In order to cash in on the atmosphere, while the Rashtriya Lok Dal (RLD) and the Samajwadi Party (SP) are holding farmer panchayats in UP, Congress is turning the movement and the protest of the farmers against the Central laws to its political advantage in UP, Haryana and Punjab. Again, we have the Trinamool Congress (TMC) using it against the BJP in West Bengal while even the Aam Aadmi Party (AAP), which is in power in Delhi, is not missing any opportunity to gain advantage of the farmers’ movement against the Central Government in UP, Haryana and other states. The Centre and the BJP might not have initially felt that the movement will turn into a political issue and that it will be going on even after three months. Given this scenario, even the strategy of tiring out the farmers is not succeeding.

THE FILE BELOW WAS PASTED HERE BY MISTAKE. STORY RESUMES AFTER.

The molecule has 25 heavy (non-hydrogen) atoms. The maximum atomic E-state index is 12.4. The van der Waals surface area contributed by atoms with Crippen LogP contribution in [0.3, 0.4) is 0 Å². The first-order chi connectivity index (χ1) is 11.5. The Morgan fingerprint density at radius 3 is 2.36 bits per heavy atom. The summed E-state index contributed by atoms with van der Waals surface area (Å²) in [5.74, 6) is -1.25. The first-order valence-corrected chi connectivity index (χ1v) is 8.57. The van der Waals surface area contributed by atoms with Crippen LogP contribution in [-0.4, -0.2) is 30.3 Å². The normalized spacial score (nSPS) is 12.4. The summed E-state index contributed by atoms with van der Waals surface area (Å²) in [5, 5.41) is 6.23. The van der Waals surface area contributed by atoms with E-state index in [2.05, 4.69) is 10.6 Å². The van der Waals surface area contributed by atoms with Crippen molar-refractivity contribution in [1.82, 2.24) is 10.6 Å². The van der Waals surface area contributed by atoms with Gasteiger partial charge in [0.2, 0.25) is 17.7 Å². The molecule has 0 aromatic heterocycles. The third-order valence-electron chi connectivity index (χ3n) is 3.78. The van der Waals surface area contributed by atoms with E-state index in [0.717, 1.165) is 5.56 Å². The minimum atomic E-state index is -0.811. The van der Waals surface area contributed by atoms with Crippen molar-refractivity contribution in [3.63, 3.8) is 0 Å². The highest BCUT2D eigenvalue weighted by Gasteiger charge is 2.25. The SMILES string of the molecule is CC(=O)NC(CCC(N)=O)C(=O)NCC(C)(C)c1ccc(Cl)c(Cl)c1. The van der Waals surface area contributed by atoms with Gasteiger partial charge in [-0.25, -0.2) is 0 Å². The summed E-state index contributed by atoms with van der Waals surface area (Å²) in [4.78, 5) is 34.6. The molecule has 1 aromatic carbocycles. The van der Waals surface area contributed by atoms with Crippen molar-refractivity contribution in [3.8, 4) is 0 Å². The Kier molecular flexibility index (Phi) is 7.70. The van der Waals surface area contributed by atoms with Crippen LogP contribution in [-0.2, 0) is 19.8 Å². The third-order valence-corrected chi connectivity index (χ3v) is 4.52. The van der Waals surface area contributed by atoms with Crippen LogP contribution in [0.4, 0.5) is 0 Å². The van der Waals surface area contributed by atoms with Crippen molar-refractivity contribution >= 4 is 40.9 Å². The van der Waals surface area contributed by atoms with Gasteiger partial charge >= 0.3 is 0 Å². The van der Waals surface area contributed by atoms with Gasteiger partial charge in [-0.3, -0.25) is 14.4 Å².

Meanwhile, all eyes are on the committee formed by the Supreme Court. Maybe it recommends something that occupies the middle ground. In which the farmers see their victory and the government, too, may not appear to backtrack. But the truth is that all three members of the committee have been opining in favour of farm reforms. On the other hand, the protesting farmer organizations had refused outright to go to this committee or offer their opinions. Therefore, the organizations and farmers who have offered their opinions to the committee have nothing to do with the movement. Given this situation, it is difficult to predict if the general recommendations of the committee will have any impact on the future of the movement. The Supreme Court had stayed the implementation of these laws till further orders when it formed the committee in January. The laws are, therefore, in abeyance at present. However, several state governments have already implemented quite a number of provisions of these laws even before these laws came into being.